* Brodeur to start -- Goalie Martin Brodeur, who last played Dec. 8 against the Florida Panthers, a game in which he recorded 32 saves in a 4-2 victory, will get the start against the Kings on Thursday.
Brodeur, who is 2-1-0 with a 2.64 goals-against average and .904 save percentage, played in three games in five days (came on in relief once) but will go 10 days between games, and by his own admission, he needed some practice time.
He got plenty of it, and with a schedule that has the Blues playing six games until the end of the calendar year, Brodeur will be relied upon to get games along with Jake Allen. Brodeur is 10 wins shy of 700 for his career.
"I think the practices are important," Hitchcock said. "You start, you come back in and you play on emotion and then you've got to play on technique, and I think he's worked hard on some things here. I think he's ready.
"You're just looking until January 1st, we've got what, seven or eight games left. He's going to have to play games. So he gets Thursday in L.A. and then we'll see from there, but he's certainly going to play some games here now. We get the little three-day break, then we come roaring out of the gate playing a lot of hockey again, so he's going to have to play some of those games, too."
* Gunnarsson in limbo -- Defenseman Carl Gunnarsson, who missed his fourth consecutive game Tuesday, still needs time to condition himself (particularly his surgically-repaired hip) in order to return to the active lineup.
Gunnarsson, who sustained a concussion against the New York Islanders following a hit by Anders Lee on Dec. 6, was medically cleared to resume on-ice activities but from a conditioning standpoint, he's not there. Plus, the time off with no activity is more detrimental to the hip injury that needs all the work it can get to continue to be mobile.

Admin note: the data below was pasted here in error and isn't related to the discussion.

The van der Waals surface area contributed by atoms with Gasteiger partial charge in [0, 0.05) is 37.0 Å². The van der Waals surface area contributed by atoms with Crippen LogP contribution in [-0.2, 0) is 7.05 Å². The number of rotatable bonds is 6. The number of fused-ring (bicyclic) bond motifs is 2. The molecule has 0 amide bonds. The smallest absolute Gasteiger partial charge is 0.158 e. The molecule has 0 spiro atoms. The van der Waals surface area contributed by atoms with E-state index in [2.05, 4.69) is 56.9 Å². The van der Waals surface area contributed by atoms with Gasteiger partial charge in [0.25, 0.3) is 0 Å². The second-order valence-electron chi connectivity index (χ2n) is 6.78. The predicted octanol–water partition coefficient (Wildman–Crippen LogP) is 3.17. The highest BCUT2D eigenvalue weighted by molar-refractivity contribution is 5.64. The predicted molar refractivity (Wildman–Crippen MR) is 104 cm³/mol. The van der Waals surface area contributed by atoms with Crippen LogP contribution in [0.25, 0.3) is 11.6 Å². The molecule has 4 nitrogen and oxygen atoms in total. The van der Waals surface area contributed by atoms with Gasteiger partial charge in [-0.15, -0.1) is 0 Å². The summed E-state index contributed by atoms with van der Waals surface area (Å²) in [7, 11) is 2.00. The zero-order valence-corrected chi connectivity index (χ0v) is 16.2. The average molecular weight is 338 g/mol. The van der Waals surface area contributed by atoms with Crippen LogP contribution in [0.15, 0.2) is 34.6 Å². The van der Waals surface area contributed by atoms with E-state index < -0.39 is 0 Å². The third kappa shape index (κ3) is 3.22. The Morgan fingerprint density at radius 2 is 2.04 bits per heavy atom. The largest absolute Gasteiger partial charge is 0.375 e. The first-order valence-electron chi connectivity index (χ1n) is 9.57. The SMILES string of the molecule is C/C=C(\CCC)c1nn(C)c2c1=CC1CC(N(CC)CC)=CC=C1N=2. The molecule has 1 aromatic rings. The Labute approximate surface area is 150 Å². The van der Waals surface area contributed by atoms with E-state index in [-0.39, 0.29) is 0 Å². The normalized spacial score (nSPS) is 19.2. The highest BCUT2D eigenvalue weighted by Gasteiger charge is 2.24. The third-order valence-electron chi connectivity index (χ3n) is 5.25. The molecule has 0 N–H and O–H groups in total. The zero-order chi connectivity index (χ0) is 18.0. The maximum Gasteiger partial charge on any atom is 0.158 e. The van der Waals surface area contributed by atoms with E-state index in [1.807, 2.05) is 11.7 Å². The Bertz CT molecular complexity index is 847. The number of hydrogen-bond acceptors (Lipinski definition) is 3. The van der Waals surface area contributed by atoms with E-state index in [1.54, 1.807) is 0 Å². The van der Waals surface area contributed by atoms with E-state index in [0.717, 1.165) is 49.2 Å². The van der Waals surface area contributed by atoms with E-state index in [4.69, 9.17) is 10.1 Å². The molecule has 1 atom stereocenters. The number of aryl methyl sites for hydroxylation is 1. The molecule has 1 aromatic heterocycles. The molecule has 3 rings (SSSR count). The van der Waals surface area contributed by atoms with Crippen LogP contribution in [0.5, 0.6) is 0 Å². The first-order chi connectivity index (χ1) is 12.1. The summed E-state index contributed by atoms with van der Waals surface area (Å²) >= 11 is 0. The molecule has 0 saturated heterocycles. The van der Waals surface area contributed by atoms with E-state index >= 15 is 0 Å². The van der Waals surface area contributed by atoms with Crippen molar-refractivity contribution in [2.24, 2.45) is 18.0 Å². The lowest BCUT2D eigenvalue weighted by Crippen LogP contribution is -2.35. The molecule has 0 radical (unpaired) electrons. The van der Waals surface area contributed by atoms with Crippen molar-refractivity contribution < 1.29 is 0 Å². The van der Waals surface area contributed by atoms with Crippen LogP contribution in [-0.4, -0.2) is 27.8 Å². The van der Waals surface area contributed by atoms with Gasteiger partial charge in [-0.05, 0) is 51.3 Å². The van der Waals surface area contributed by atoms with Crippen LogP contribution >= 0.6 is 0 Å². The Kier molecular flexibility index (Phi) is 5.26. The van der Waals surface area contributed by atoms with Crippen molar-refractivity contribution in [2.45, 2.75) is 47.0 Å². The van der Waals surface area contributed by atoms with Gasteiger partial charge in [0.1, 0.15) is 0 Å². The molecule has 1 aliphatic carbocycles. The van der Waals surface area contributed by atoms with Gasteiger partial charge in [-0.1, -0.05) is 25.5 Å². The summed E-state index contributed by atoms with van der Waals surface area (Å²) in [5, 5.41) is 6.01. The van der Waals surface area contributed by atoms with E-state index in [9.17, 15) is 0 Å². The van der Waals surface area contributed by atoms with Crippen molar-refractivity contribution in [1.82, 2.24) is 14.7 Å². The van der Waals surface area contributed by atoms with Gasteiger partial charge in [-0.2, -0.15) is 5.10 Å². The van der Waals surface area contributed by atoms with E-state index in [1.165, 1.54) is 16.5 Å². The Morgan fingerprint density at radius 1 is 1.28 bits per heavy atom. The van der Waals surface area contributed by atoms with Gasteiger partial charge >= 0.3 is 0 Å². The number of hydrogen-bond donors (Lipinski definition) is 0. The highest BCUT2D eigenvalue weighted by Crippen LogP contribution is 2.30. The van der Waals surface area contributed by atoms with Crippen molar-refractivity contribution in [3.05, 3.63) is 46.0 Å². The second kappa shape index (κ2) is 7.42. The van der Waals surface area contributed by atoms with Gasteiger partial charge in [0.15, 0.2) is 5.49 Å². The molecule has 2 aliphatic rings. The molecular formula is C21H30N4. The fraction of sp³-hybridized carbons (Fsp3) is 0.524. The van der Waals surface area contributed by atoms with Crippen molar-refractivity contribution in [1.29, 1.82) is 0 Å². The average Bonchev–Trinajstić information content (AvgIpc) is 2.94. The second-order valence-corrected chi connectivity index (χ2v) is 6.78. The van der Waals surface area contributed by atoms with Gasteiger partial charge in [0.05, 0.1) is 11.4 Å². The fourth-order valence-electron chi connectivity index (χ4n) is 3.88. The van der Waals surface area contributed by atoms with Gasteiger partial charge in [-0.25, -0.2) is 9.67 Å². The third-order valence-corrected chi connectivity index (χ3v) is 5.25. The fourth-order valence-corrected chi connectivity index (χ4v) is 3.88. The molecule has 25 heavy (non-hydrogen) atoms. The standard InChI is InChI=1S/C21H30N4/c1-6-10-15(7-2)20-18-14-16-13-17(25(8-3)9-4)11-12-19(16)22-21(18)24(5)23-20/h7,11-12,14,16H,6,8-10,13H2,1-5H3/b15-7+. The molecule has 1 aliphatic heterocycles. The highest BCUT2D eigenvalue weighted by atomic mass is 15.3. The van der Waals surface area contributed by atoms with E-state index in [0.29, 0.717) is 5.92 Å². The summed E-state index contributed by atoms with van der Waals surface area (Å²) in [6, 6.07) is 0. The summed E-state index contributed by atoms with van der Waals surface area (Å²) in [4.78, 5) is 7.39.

"Gunnarsson is not game-ready," Hitchcock said. "The same seven guys that we were rotating through are the same seven guys we're going to stay with. He's not ready to be a full participant in a game yet. He's a guy that's going to need some practice times here before he's ready to play. We figured that out after today that he's just not ... the combination of the injury and then the rehab that he went through before, he's not going to be ready."
"Any time off would be bad. It's approaching (two) weeks now. When it's significant like this, it's not great. It's not a setback, but this is like anything else. We had just got through all of the body work that you have to get through to figure it out, and now we're back dealing with the bodywork again. We'll go back and fix it to where it's nothing but the conditioning and training and working and strengthening. The problem for us was it wasn't like an injury, so he didn't do anything. The atrophy from that has made it to where we've got to work it back up again. If it was an injury to some other part of your body, he could continue to work that stuff, but it's not, so he couldn't do anything for (two) weeks, and now we're back up to working it back up again. I can't really give you a time-frame on it now. What is it, one, two, three, four practices before he's ready to go? He's going to be able to tell us that."
One of the rotating seven (Petteri Lindbohm) passed another rugged test Thursday when the Kings decided to target the rookie sixth-rounder of 2012.
"He pushed back, which was good," Hitchcock said of Lindbohm. "That's what we needed. He pushed back. They went after him, and he pushed back. He's the new kid on the block, they went and challenged him and he pushed back, which was a nice sign."
* Quick criticism -- Kings coach Darryl Sutter questioned Jonathan Quick after the goalie allowed four goals on 22 shots, including three on seven shots in the third period.
Sutter, who said the Kings needed "to get a save in there somewhere," during the Blues' four-goal third period, liked the team game.
But Quick's USA Olympic teammate was -- no pun intended -- quick to defend the Kings' goalie.
"He's a helluva goalie, no question. World class," Backes said of Quick. "I played with him at the Olympics. You could see what he's capable of, but we've got to get bodies in front of him, get some pucks moving laterally, he's typically out on the angle, he'll make the save if he can see it. He's as good as they come. We've just got to make plays and find ways to beat him. We did that enough (Tuesday) night."